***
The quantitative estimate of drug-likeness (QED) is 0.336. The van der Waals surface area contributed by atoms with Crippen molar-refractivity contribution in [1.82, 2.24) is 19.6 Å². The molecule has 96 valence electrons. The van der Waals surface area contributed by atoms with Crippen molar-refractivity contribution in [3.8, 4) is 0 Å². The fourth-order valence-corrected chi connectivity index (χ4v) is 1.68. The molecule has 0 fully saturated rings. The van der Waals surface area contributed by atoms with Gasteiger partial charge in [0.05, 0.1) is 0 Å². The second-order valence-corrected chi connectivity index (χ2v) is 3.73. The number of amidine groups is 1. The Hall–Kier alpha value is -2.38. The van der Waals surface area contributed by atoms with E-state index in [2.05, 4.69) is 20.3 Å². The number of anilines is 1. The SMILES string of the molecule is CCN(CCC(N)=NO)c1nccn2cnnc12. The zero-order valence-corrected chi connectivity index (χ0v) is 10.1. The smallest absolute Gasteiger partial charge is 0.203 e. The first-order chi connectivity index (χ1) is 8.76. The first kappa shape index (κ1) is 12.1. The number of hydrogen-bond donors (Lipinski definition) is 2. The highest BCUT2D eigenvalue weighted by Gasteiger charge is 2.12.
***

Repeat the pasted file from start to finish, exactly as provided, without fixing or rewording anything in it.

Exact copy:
The quantitative estimate of drug-likeness (QED) is 0.336. The van der Waals surface area contributed by atoms with Crippen molar-refractivity contribution in [1.82, 2.24) is 19.6 Å². The molecule has 96 valence electrons. The van der Waals surface area contributed by atoms with Crippen molar-refractivity contribution in [3.8, 4) is 0 Å². The fourth-order valence-corrected chi connectivity index (χ4v) is 1.68. The molecule has 0 fully saturated rings. The van der Waals surface area contributed by atoms with Gasteiger partial charge in [0.05, 0.1) is 0 Å². The second-order valence-corrected chi connectivity index (χ2v) is 3.73. The number of amidine groups is 1. The Hall–Kier alpha value is -2.38. The van der Waals surface area contributed by atoms with E-state index in [2.05, 4.69) is 20.3 Å². The number of anilines is 1. The SMILES string of the molecule is CCN(CCC(N)=NO)c1nccn2cnnc12. The zero-order valence-corrected chi connectivity index (χ0v) is 10.1. The smallest absolute Gasteiger partial charge is 0.203 e. The first-order chi connectivity index (χ1) is 8.76. The first kappa shape index (κ1) is 12.1. The number of hydrogen-bond donors (Lipinski definition) is 2. The highest BCUT2D eigenvalue weighted by Gasteiger charge is 2.12.